Napier City Rovers celebrate being back in the top flight. Video / NZ Herald
Goal-scoring sensation Jonny McNamara packed light when he returned to the UK for his best mate’s stag do and wedding.
The 28-year-old Napier City Rovers player boarded his plane in the first half of 2020.
The previous season the Liverpool-born player had been a key part of the side’s run to Chatham Cup glory, in the process being the competition’s top goal-scorer.
With his luggage for the “brief” trip to the UK featuring not much more than some summer clothes for the stag do and a suit for the wedding, McNamara flew out on what was meant to be a two-week trip.
But the arrival of Covid-19 shortly after he left New Zealand – and the resulting lengthy closure of the country’s borders to those not residents or citizens – meant he was unable to return for two and a half years.
“It was a bit of a nightmare . . . I left everything here . . . my PlayStation, my van, my job . . . so it was a bit gutting,” McNamara said.
“Luckily, me mum took me back home and I ended up starting working again. It was then just waiting. I tried to get an exemption for ages [to return] but there was just no chance of getting it because I wasn’t a citizen or resident.”
McNamara spent the next two seasons playing for non-league side Sheffield Town.
The first season was heavily interrupted by Covid-19 cancellations in the UK. But in the 2021-22 season, he scored 41 goals in 21 games before his long-delayed return to New Zealand when the country fully opened its borders.
Despite missing the first seven games of Napier City Rovers’ recent Central League season – where they finished fourth to secure National League qualification – he was still the side’s joint top-scorer alongside Canadian import Leaford Allen.
And in the National League he has also been immense, scoring a goal in Napier City Rovers’ round two 1-1 National League draw with Christchurch United on the road, and will start for the club against Auckland City in Auckland on Sunday in fourth round action.
“I always want to score goals . . . it is the best feeling in football,” McNamara said.
“As long as we are winning games in the National League then I will be a very happy person. One of my jobs is to put the ball in the back of the net and hopefully, I can keep doing that.”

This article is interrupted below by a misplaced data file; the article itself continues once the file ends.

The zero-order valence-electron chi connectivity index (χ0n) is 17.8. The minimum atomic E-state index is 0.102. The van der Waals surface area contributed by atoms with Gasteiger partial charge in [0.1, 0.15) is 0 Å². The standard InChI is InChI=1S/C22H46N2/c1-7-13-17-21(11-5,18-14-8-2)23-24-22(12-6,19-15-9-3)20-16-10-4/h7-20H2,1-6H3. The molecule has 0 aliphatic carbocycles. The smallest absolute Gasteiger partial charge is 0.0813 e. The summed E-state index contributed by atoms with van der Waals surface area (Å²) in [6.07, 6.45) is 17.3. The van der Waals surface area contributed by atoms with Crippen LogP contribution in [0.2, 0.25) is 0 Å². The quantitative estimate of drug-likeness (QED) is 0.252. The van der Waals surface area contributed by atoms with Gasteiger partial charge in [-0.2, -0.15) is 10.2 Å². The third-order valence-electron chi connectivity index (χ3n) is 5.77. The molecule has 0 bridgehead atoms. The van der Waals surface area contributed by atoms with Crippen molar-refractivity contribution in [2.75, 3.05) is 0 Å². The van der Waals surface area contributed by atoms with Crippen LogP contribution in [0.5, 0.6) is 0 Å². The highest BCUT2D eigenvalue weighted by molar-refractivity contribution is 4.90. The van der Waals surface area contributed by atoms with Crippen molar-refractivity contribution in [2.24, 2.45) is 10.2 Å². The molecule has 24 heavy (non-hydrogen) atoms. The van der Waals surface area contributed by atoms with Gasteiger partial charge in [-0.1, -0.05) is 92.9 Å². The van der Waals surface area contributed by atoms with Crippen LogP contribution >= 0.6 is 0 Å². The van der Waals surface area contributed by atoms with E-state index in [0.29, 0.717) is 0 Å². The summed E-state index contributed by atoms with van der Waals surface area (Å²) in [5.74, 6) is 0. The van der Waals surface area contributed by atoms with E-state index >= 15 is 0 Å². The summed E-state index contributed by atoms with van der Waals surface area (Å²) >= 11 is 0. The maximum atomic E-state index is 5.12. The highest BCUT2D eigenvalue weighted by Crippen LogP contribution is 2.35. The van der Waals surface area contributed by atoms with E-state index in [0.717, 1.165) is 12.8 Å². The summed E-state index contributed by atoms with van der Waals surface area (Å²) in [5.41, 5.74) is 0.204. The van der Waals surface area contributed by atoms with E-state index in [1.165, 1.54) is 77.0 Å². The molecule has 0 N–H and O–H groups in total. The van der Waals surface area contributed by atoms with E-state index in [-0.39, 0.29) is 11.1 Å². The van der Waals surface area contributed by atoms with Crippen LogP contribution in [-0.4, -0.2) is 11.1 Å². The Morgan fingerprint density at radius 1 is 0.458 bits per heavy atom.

The National League sees McNamara and his teammates come up against the three clubs that finished higher than them in the Central League, plus the top four from the Northern League and the Southern League’s top two.
On Sunday they face competition favourites Auckland City.
Napier City Rovers go into the match in fifth spot on the points table with an unbeaten record of one win and two draws.
They were impressive across the pitch last weekend against Miramar Rangers, holding a deserved 2-0 lead going into the final two minutes. But two late goals left the score locked 2-2 at fulltime.
Had the Rovers held onto the lead, they would have been on top of the points table on goal difference.
Lining up in the highest level of New Zealand domestic football was something McNamara cherished, adding it was a great chance for him and his teammates to shine on the national stage.
He said if Napier City Rovers played to their full potential, the results would come.
“We have to be organised, we have to be ready to play these teams.
“We have to go out there and show them what we have got.
“And it’s just a football game at the end of the day; if one team works harder than the other you can always get the result, no matter what talent you have got in the side.
“When I play football, I want to win everything. I want to finish the highest place possible . . . you want to win leagues, you want to win cups.”
Napier City Rovers fans have the power of social media to thank for McNamara’s signing with the club.
He came via English non-league team Biggleswade Town,
“Some guy tweeted something like, ‘Looking for players in England that want to have a chance to play abroad’,” he said.
“So, I messaged him and two weeks later I was flying to New Zealand to come and play for Napier. It was crazy.”
He was loving life in Hawke’s Bay, and said Napier City Rovers was a perfect fit for his personality.
“It’s a very family-orientated club and I feel welcome here,” McNamara said. “I don’t ever feel like an outsider . . . that is why I love this club.”
McNamara, like his teammates, holds down a day job due to the amateur status of the Central and National leagues where players can’t be paid to play.
McNamara is a gasfitter and plumber, a trade he has worked in since he was 17.
On the three days a week that Napier City Rovers train, work and football commitments means McNamara leaves his house at 6.30am and often doesn’t return home until 14 hours later.
“It’s a big sacrifice . . . it’s not like we can rest all day and be fresh for training and fresh for games,” he said.
“I’m under houses and digging trenches all week.”
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